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Sex differences associated with primary biliary cirrhosis.

Smyk DS, Rigopoulou EI, Pares A, Billinis C, Burroughs AK, Muratori L, Invernizzi P, Bogdanos DP - Clin. Dev. Immunol. (2012)

Bottom Line: There does not appear to be any histological, serological, or biochemical differences between male and female PBC, although the symptomatology may differ, with males being at higher risk of life-threatening complications such as gastrointestinal bleeding and hepatoma.Studies on X chromosome and sex hormones are of interest when studying the low preponderance of PBC in males; however, these studies are far from conclusive.This paper will critically analyze the literature surrounding PBC in males.

View Article: PubMed Central - PubMed

Affiliation: Institute of Liver Studies, King's College London School of Medicine, Denmark Hill Campus, London SE59PJ, UK.

ABSTRACT
Primary biliary cirrhosis (PBC) is a cholestatic liver disease of autoimmune origin, characterised by the destruction of small intrahepatic bile ducts. The disease has an unpredictable clinical course but may progress to fibrosis and cirrhosis. The diagnostic hallmark of PBC is the presence of disease-specific antimitochondrial antibodies (AMA), which are pathognomonic for the development of PBC. The disease overwhelmingly affects females, with some cases of male PBC being reported. The reasons underlying the low incidence of males with PBC are largely unknown. Epidemiological studies estimate that approximately 7-11% of PBC patients are males. There does not appear to be any histological, serological, or biochemical differences between male and female PBC, although the symptomatology may differ, with males being at higher risk of life-threatening complications such as gastrointestinal bleeding and hepatoma. Studies on X chromosome and sex hormones are of interest when studying the low preponderance of PBC in males; however, these studies are far from conclusive. This paper will critically analyze the literature surrounding PBC in males.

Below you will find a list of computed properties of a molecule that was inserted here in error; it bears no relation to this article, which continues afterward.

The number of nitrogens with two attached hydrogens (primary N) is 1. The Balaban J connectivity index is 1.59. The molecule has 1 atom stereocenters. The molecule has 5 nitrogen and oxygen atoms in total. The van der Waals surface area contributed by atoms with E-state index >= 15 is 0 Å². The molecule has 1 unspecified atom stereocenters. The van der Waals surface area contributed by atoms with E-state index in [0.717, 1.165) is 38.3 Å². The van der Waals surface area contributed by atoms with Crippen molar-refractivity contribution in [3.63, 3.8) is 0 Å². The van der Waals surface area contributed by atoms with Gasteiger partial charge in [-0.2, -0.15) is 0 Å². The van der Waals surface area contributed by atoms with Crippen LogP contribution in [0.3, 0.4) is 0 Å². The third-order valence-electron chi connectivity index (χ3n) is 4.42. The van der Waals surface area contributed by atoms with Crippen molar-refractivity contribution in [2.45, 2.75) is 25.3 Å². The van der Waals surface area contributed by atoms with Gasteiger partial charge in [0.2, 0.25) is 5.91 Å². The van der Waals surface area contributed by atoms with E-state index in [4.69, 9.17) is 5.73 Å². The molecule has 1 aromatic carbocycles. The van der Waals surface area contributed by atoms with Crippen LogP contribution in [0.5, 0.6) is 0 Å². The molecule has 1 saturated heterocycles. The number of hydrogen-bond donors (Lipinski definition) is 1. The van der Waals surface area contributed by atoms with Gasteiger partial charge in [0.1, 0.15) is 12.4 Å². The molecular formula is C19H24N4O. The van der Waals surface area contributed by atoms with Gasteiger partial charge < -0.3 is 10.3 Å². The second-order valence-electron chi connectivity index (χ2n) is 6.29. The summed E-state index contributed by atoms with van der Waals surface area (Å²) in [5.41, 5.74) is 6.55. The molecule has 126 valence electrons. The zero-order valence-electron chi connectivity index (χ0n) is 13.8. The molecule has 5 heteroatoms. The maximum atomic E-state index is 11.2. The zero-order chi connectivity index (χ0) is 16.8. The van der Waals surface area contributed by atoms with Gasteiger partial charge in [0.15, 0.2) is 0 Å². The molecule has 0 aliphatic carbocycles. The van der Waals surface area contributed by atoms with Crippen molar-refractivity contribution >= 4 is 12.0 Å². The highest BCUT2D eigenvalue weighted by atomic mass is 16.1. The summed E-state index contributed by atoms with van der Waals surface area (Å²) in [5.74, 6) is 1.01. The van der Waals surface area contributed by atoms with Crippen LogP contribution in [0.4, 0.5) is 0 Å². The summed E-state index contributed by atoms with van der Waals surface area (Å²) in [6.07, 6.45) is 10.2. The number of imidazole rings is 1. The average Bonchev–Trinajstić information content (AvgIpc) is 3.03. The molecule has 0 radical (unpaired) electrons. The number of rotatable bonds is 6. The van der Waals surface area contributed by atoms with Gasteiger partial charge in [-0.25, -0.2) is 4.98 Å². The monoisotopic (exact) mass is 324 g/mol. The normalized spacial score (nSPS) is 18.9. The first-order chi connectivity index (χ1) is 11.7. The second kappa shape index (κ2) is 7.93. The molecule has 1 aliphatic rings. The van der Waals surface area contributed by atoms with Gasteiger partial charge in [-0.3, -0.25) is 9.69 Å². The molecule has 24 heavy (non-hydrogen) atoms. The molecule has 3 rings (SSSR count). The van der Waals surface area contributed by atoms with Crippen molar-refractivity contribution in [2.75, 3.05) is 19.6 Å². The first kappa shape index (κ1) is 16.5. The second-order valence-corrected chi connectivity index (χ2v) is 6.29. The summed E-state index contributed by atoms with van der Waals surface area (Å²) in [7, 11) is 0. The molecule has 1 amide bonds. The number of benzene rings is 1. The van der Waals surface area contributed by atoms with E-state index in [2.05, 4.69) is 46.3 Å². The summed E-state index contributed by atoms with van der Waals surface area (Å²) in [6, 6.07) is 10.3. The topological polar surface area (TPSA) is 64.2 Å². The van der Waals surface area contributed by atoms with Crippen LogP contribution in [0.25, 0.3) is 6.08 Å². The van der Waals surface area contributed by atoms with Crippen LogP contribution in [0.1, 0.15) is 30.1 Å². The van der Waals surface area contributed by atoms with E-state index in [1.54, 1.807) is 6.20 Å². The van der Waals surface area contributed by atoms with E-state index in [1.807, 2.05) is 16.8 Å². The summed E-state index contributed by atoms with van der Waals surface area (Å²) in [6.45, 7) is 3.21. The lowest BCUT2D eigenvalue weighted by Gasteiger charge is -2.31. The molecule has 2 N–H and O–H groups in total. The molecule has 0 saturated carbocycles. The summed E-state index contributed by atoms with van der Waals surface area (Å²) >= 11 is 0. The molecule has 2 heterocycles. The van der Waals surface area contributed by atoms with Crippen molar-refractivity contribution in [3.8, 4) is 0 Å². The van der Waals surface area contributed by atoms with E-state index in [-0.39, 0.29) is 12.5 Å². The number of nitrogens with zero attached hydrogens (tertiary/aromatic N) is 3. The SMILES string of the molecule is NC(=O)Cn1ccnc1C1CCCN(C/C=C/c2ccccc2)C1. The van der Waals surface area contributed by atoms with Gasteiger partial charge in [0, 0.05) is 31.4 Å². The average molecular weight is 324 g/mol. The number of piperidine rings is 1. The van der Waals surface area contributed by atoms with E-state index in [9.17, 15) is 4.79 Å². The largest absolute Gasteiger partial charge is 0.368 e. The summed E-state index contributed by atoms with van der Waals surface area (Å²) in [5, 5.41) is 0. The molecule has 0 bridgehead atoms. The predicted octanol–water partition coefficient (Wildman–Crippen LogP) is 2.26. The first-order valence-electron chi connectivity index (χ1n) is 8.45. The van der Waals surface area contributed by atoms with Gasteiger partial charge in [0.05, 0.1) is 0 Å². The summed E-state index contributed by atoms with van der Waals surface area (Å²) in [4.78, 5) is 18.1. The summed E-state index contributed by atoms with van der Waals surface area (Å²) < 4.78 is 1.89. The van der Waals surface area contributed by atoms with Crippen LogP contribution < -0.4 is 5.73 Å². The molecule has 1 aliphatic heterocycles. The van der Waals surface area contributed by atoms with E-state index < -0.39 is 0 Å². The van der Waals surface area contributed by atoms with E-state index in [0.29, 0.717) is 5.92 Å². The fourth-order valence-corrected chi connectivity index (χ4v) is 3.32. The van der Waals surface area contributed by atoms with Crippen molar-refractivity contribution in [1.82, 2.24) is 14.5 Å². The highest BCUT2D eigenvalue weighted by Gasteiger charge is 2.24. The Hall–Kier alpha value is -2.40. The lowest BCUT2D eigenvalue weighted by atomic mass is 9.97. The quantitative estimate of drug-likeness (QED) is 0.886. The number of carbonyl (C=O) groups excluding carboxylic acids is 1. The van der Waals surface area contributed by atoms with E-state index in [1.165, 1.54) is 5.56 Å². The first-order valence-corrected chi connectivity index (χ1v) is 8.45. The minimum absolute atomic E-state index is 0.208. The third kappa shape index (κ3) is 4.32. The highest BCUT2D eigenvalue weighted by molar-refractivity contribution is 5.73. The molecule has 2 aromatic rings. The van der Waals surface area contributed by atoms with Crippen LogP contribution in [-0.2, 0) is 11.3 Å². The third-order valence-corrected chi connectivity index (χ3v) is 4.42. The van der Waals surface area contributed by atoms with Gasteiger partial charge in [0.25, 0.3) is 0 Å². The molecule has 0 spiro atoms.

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Clinical and Laboratory differences between women and men with PBC. The figure illustrates the significant differences between the Italian cohorts of men and women with PBC analysed by Muratori et al. [52] Only the parameters that reached statistically significant difference are given. More details are provided within the text; UNL, upper normal level; histo, histological; CEN, centromere; abs, antibodies.
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fig2: Clinical and Laboratory differences between women and men with PBC. The figure illustrates the significant differences between the Italian cohorts of men and women with PBC analysed by Muratori et al. [52] Only the parameters that reached statistically significant difference are given. More details are provided within the text; UNL, upper normal level; histo, histological; CEN, centromere; abs, antibodies.